The King has started treatment after being diagnosed with cancer - with the monarch stepping back from public duties on the advice of doctors.
Members of the Royal Family are thought to often keep their health problems a secret, but Buckingham Palace has said the King chose to "share his diagnosis to prevent speculation".
The statement adds that he also shared his diagnosis in the "hope it may assist public understanding for all those around the world who are affected by cancer".
Follow latest: King diagnosed with cancer
Here, we look at other cases of British monarchs who have been diagnosed with a serious health condition.
Queen Elizabeth II
The King's mother, Queen Elizabeth II, generally lived a life of robust health, but was diagnosed with COVID in February 2022.
In the months before her death aged 96 in September 2022, there were concerns about her mobility after she missed the State Opening of Parliament that year.
In October 2021, the Queen spent a night in the King Edward VII Hospital in central London after cancelling a visit to Northern Ireland - it was not clear why she was in hospital.
Buckingham Palace said she was admitted for "preliminary investigations" but returned to Windsor Castle a day later and "remained in good spirits".
It was her first overnight hospital stay in eight years - with the previous time being due to a case of gastroenteritis in 2013.
Prince Philip, the husband of Queen Elizabeth II and King Charles's father, died aged 99 in April 2021.
A month earlier he had a "successful procedure" for a pre-existing heart condition.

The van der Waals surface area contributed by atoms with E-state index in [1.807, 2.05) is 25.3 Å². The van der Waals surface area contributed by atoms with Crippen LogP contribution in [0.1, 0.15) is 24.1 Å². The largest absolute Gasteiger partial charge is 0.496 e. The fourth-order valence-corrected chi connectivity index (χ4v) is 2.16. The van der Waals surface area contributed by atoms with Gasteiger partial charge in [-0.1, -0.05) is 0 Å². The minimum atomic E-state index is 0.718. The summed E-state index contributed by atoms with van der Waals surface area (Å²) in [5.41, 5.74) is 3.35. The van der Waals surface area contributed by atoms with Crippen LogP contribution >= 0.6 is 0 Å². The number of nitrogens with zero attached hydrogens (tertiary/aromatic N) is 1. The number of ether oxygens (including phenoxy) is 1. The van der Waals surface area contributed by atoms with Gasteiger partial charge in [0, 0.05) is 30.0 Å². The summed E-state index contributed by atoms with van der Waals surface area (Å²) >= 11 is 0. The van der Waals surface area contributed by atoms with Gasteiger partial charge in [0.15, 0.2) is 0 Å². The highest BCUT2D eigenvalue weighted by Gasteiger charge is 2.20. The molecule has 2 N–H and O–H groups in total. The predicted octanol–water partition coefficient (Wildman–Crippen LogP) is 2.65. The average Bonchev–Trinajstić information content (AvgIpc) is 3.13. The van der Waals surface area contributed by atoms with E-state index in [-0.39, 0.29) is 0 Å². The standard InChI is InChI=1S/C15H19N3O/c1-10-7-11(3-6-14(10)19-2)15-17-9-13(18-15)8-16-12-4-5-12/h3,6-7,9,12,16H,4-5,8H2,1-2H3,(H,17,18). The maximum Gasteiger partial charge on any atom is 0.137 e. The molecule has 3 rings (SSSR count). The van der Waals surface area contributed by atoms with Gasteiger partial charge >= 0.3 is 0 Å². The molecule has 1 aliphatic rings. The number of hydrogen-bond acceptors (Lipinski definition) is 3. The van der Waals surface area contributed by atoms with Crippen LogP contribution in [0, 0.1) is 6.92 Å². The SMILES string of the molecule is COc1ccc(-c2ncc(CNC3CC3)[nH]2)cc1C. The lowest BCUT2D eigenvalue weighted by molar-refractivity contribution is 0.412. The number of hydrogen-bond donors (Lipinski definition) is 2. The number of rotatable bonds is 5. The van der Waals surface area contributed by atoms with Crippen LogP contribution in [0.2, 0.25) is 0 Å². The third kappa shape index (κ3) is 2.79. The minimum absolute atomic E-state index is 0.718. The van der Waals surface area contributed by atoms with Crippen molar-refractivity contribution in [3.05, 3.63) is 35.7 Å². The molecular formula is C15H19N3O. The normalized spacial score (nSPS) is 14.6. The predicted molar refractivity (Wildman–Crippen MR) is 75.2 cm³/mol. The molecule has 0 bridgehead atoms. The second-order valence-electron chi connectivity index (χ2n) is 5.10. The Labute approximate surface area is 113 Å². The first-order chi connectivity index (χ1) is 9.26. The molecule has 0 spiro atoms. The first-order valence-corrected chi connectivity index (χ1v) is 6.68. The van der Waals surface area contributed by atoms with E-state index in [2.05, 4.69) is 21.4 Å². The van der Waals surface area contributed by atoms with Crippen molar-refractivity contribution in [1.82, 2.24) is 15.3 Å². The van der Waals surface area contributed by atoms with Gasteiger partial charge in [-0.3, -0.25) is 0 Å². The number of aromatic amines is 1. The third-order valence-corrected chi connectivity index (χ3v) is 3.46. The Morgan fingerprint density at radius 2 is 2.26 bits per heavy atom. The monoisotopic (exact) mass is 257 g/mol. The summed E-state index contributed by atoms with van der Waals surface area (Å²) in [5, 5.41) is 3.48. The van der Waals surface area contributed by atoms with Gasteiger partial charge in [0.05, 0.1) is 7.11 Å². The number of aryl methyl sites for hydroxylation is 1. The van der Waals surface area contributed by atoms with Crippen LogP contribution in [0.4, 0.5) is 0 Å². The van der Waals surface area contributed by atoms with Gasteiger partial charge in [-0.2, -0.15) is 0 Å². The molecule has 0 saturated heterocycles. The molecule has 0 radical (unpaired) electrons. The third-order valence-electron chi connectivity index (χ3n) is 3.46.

In 2012, he missed the Queen's Diamond Jubilee celebrations as he was treated in hospital for several days with a bladder infection.
In 2011, the Duke of Edinburgh was rushed to the hospital by helicopter from Sandringham due to chest pains.
He was treated for a blocked coronary artery and underwent a minimally invasive coronary stent procedure.
Two years earlier, Prince Philip was involved in a car crash when his vehicle was hit by another car.
He was not injured but was seen by a doctor as a precaution.
The Queen's sister had several strokes in the years before her death in 2002.
In 1999, she severely scalded her feet in a hot bath, impacting her ability to walk.
Queen Elizabeth II's mother, who died aged 101 in 2002, suffered persistent ulcers on her left leg and problems with her hips which made walking difficult in later life.
In 1995 she had her right hip replaced, before her left hip was replaced three years later.
King George VI
In 1951, King George VI, the father of Queen Elizabeth II, had part of his left lung removed.
He never made a full recovery and died a year later, when it was revealed he had been suffering from lung cancer.
King George VI was a heavy smoker and as a consequence had developed peripheral vascular disease causing intermittent claudication - meaning he experienced pain in his muscles due to a lack of oxygen.
Prince Edward VIII
Prince Edward VIII, who was King George VI's brother and Queen Elizabeth II's uncle, was King until he abdicated in January 1963.
Like his brother, he was a heavy smoker, and died in 1972 after suffering from throat cancer.
Sarah, Duchess of York
Sarah, Duchess of York, who was married to Prince Andrew, was diagnosed with skin cancer in January 2024 - just six months after being treated for breast cancer.
A spokesman for the duchess, 64, said she remained in "good spirits" despite the diagnosis.
Kate, Princess of Wales
In January, the Princess of Wales underwent abdominal surgery in London and was recovering at home after a stay in hospital.
She has since returned home to Windsor, with Kensington Palace saying she is "making good progress".